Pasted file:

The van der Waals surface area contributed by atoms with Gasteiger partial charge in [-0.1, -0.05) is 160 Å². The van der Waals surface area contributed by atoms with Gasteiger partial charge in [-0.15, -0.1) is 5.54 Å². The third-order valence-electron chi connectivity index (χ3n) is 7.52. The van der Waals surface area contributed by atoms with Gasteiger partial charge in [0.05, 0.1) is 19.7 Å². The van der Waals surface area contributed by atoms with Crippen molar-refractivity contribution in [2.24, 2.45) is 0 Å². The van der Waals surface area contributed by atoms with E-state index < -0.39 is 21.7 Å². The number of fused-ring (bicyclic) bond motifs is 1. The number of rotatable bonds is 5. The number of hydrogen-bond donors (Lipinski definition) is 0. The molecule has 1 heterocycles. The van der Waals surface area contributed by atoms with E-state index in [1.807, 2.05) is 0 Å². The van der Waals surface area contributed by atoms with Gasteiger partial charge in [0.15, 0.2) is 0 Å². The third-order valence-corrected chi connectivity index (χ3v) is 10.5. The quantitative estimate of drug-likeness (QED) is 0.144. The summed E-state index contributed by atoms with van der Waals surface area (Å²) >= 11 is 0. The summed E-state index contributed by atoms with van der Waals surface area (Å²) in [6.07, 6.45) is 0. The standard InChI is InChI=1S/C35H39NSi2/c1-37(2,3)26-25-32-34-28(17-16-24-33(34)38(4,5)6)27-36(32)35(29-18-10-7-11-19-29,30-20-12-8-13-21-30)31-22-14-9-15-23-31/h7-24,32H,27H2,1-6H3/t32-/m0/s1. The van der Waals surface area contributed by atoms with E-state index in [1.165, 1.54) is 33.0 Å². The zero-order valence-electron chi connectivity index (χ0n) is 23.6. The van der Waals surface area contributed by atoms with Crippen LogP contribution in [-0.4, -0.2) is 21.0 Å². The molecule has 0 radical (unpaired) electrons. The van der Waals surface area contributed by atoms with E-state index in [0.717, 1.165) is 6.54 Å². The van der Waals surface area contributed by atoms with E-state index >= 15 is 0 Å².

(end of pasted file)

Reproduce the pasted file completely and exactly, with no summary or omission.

The van der Waals surface area contributed by atoms with Gasteiger partial charge in [-0.1, -0.05) is 160 Å². The van der Waals surface area contributed by atoms with Gasteiger partial charge in [-0.15, -0.1) is 5.54 Å². The third-order valence-electron chi connectivity index (χ3n) is 7.52. The van der Waals surface area contributed by atoms with Gasteiger partial charge in [0.05, 0.1) is 19.7 Å². The van der Waals surface area contributed by atoms with Crippen molar-refractivity contribution in [2.24, 2.45) is 0 Å². The van der Waals surface area contributed by atoms with E-state index < -0.39 is 21.7 Å². The number of fused-ring (bicyclic) bond motifs is 1. The number of rotatable bonds is 5. The number of hydrogen-bond donors (Lipinski definition) is 0. The molecule has 1 heterocycles. The van der Waals surface area contributed by atoms with E-state index in [1.807, 2.05) is 0 Å². The van der Waals surface area contributed by atoms with Gasteiger partial charge in [0.15, 0.2) is 0 Å². The third-order valence-corrected chi connectivity index (χ3v) is 10.5. The quantitative estimate of drug-likeness (QED) is 0.144. The summed E-state index contributed by atoms with van der Waals surface area (Å²) >= 11 is 0. The summed E-state index contributed by atoms with van der Waals surface area (Å²) in [6.07, 6.45) is 0. The standard InChI is InChI=1S/C35H39NSi2/c1-37(2,3)26-25-32-34-28(17-16-24-33(34)38(4,5)6)27-36(32)35(29-18-10-7-11-19-29,30-20-12-8-13-21-30)31-22-14-9-15-23-31/h7-24,32H,27H2,1-6H3/t32-/m0/s1. The van der Waals surface area contributed by atoms with E-state index in [1.165, 1.54) is 33.0 Å². The zero-order valence-electron chi connectivity index (χ0n) is 23.6. The van der Waals surface area contributed by atoms with Crippen LogP contribution in [-0.4, -0.2) is 21.0 Å². The molecule has 0 radical (unpaired) electrons. The van der Waals surface area contributed by atoms with E-state index in [0.717, 1.165) is 6.54 Å². The van der Waals surface area contributed by atoms with E-state index >= 15 is 0 Å².